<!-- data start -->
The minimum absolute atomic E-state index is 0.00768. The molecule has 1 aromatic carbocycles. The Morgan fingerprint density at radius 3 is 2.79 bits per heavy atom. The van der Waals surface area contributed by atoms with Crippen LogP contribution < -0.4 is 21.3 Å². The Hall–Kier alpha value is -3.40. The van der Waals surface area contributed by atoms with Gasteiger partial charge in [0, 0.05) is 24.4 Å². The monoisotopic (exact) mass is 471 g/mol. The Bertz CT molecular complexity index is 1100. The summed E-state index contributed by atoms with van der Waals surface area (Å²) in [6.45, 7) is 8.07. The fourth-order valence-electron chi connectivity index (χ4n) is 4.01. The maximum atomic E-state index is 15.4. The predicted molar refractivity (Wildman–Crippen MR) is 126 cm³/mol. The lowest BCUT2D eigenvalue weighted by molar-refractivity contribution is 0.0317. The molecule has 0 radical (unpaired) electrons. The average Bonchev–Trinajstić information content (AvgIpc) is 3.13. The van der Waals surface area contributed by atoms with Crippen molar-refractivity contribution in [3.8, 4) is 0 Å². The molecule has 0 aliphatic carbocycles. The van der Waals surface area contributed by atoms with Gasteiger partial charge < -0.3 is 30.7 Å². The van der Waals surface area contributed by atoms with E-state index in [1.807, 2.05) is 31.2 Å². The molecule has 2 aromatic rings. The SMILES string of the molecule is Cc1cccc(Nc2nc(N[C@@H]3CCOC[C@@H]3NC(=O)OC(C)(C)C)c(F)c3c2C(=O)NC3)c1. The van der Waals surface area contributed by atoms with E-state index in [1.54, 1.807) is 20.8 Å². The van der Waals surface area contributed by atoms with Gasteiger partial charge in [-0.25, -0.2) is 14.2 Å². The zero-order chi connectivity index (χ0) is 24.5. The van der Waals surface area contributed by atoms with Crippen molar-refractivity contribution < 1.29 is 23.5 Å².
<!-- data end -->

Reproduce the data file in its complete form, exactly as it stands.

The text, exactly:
The minimum absolute atomic E-state index is 0.00768. The molecule has 1 aromatic carbocycles. The Morgan fingerprint density at radius 3 is 2.79 bits per heavy atom. The van der Waals surface area contributed by atoms with Crippen LogP contribution < -0.4 is 21.3 Å². The Hall–Kier alpha value is -3.40. The van der Waals surface area contributed by atoms with Gasteiger partial charge in [0, 0.05) is 24.4 Å². The monoisotopic (exact) mass is 471 g/mol. The Bertz CT molecular complexity index is 1100. The summed E-state index contributed by atoms with van der Waals surface area (Å²) in [6.45, 7) is 8.07. The fourth-order valence-electron chi connectivity index (χ4n) is 4.01. The maximum atomic E-state index is 15.4. The predicted molar refractivity (Wildman–Crippen MR) is 126 cm³/mol. The lowest BCUT2D eigenvalue weighted by molar-refractivity contribution is 0.0317. The molecule has 0 radical (unpaired) electrons. The average Bonchev–Trinajstić information content (AvgIpc) is 3.13. The van der Waals surface area contributed by atoms with Crippen molar-refractivity contribution in [3.8, 4) is 0 Å². The molecule has 0 aliphatic carbocycles. The van der Waals surface area contributed by atoms with Gasteiger partial charge < -0.3 is 30.7 Å². The van der Waals surface area contributed by atoms with E-state index in [1.807, 2.05) is 31.2 Å². The molecule has 2 aromatic rings. The SMILES string of the molecule is Cc1cccc(Nc2nc(N[C@@H]3CCOC[C@@H]3NC(=O)OC(C)(C)C)c(F)c3c2C(=O)NC3)c1. The van der Waals surface area contributed by atoms with E-state index in [1.54, 1.807) is 20.8 Å². The van der Waals surface area contributed by atoms with Gasteiger partial charge in [-0.25, -0.2) is 14.2 Å². The zero-order chi connectivity index (χ0) is 24.5. The van der Waals surface area contributed by atoms with Crippen molar-refractivity contribution < 1.29 is 23.5 Å².